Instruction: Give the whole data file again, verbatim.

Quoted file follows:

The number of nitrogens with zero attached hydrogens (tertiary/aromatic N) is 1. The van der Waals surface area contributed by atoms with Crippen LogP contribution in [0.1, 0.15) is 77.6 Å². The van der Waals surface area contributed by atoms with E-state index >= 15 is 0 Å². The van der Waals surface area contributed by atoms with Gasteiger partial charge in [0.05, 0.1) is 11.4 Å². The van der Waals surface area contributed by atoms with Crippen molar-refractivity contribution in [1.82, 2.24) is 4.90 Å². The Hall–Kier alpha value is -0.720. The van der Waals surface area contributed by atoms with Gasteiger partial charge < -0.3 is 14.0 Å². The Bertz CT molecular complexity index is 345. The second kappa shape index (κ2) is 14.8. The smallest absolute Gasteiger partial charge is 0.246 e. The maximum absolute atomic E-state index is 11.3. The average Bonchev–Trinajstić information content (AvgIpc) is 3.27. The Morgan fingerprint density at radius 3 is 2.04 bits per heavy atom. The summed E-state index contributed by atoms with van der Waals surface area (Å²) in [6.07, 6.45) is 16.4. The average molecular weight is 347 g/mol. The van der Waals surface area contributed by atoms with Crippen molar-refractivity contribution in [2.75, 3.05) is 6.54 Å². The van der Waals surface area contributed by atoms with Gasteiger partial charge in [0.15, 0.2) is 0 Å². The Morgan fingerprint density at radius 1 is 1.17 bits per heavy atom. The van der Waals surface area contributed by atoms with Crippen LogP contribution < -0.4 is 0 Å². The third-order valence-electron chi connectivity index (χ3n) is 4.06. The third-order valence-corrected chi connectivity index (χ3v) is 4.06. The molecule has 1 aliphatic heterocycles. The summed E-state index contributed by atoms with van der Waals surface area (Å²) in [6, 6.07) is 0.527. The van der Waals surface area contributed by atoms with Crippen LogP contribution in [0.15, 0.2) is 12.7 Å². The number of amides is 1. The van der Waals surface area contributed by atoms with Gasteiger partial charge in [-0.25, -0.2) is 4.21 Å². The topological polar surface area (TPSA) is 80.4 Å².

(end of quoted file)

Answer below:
The number of nitrogens with zero attached hydrogens (tertiary/aromatic N) is 1. The van der Waals surface area contributed by atoms with Crippen LogP contribution in [0.1, 0.15) is 77.6 Å². The van der Waals surface area contributed by atoms with E-state index >= 15 is 0 Å². The van der Waals surface area contributed by atoms with Gasteiger partial charge in [0.05, 0.1) is 11.4 Å². The van der Waals surface area contributed by atoms with Crippen molar-refractivity contribution in [1.82, 2.24) is 4.90 Å². The Hall–Kier alpha value is -0.720. The van der Waals surface area contributed by atoms with Gasteiger partial charge < -0.3 is 14.0 Å². The Bertz CT molecular complexity index is 345. The second kappa shape index (κ2) is 14.8. The smallest absolute Gasteiger partial charge is 0.246 e. The maximum absolute atomic E-state index is 11.3. The average Bonchev–Trinajstić information content (AvgIpc) is 3.27. The Morgan fingerprint density at radius 3 is 2.04 bits per heavy atom. The summed E-state index contributed by atoms with van der Waals surface area (Å²) in [6.07, 6.45) is 16.4. The average molecular weight is 347 g/mol. The van der Waals surface area contributed by atoms with Crippen molar-refractivity contribution in [2.75, 3.05) is 6.54 Å². The van der Waals surface area contributed by atoms with Gasteiger partial charge in [0.15, 0.2) is 0 Å². The Morgan fingerprint density at radius 1 is 1.17 bits per heavy atom. The van der Waals surface area contributed by atoms with Crippen LogP contribution < -0.4 is 0 Å². The third-order valence-electron chi connectivity index (χ3n) is 4.06. The third-order valence-corrected chi connectivity index (χ3v) is 4.06. The molecule has 1 aliphatic heterocycles. The summed E-state index contributed by atoms with van der Waals surface area (Å²) in [6, 6.07) is 0.527. The van der Waals surface area contributed by atoms with Crippen LogP contribution in [0.15, 0.2) is 12.7 Å². The number of amides is 1. The van der Waals surface area contributed by atoms with Gasteiger partial charge in [-0.25, -0.2) is 4.21 Å². The topological polar surface area (TPSA) is 80.4 Å².